Noted Apple analysts Neil Cybart and Horace Dediu sat down with UBS' Steven Milunovich to discuss Apple's future — and a big topic of conversation was where Apple's intent is in the automotive and transportation spaces.
In a transcript of a conversation had on May 9, Above Avalon's Neil Cybart declared that he believes that "transportation could be the future of Apple," and called the storied Project Titan not a discrete product, but an entire transportation platform. Apple's investments in self-driving car technology, artificial intelligence, machine learning, and mapping point to a more systemic approach to transportation, rather than just a focus on cars.
"If you remove the branding, cars are all about the same now. Car companies don't want to take risks," said Cybart. "That's why you see these crossovers. Is that really the best way forward? I think Apple thinks differently."
The risks of Apple-controlled and developed transportation are less about technology, and more about business realities, according to Cybart. The analyst believes that the first iPhone concepts were developed in the early part of the 21st century, and it wasn't until Apple started figuring out how to sell it that the concept solidified — and cars and associated industries likely won't be any different.
"There's an ocean of money out there. They'll take their part of it." — Horace Deidu
"This management team in particular understands that the way forward is to control the whole experience, both the hardware and software," said Cybart. "The question that everyone is debating is whether there is a business behind this."
"I don't think the chatter about them just doing the self-driving piece and then working with legacy automakers is correct," added Cybart. "That's more or less the press getting snapshots of what's happening with Project Titan and jumping to conclusions. "
Asymco.com founder and Senior Fellow at the Clayton Christiansen Institute Horace Dediu mostly agrees, but believes that there will be an exodus from Silicon Valley as companies figure out how to make money with the long life-cycle of automobiles. However, Apple remains in a good place to capitalize on the long cycle, by holding a massive amount of cash on hand to weather any transitions that may need to happen.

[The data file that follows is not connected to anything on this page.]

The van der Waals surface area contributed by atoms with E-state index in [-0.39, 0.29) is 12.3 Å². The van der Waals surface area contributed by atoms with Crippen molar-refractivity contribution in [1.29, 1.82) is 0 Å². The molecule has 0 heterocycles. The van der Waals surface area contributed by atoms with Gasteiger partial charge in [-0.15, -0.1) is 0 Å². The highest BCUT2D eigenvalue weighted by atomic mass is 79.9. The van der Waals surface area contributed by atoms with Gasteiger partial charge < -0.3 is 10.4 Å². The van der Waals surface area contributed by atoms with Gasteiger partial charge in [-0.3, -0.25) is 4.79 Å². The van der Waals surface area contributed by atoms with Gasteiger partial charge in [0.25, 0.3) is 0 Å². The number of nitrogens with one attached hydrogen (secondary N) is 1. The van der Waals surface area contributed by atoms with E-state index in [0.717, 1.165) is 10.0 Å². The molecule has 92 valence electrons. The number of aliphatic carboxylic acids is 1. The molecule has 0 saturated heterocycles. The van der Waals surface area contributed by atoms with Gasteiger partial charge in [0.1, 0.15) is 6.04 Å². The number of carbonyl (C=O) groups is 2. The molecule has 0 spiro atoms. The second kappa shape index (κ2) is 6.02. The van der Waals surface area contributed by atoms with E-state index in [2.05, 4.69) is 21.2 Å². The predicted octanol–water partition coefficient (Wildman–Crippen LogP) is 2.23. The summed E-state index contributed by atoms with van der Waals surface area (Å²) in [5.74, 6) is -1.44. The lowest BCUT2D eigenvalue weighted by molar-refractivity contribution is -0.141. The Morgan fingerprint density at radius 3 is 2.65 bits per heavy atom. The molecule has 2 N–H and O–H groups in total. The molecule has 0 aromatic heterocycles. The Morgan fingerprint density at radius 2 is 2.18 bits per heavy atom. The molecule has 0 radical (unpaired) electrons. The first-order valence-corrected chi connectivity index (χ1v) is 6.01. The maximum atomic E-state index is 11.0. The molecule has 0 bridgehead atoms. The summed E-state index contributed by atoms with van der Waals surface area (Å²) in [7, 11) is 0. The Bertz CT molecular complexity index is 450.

"If you're stamping out sheet metal, you're in a five-year cycle for product launches and a 15-year cycle in terms of vehicle life span. You're looking at a 20-year cycle," said Dediu. "What makes Silicon Valley possible is a one-year cycle time. As a result, the timing is going to cause people disillusionment. I don't think Apple will be disillusioned long term. They'll try to figure it out and get to that plateau of productivity."
"There is a $15 trillion estimate out there for transportation; manufacturing alone is $5 trillion. This is way more than telecom, way more than computing, way more than IT, and even more than healthcare, " concluded Dediu. "There's an ocean of money out there. They'll take their part of it."
On April 21, a report revealed snippets of Apple's California Department of Motor Vehicles self-driving car application, offering insight into the company's autonomous vehicle project. Apple's full application was revealed a bit later, and incorporates a copy of the testing process it used to certify the six drivers who will pilot three modified 2015 Lexus RX450h SUVs.
Even before the autonomous vehicle permits in California, Apple was long rumored to be working on vehicle technology under the "Project Titan" aegis. The company reportedly abandoned efforts to create a branded car in late 2016 when former project leader Steve Zadesky left Apple and handed the reins over to senior VP of Hardware Engineering Dan Riccio.
Project Titan was later transferred to longtime executive Bob Mansfield, who subsequently culled hundreds of employees and refocused the program on self-driving software and supporting hardware.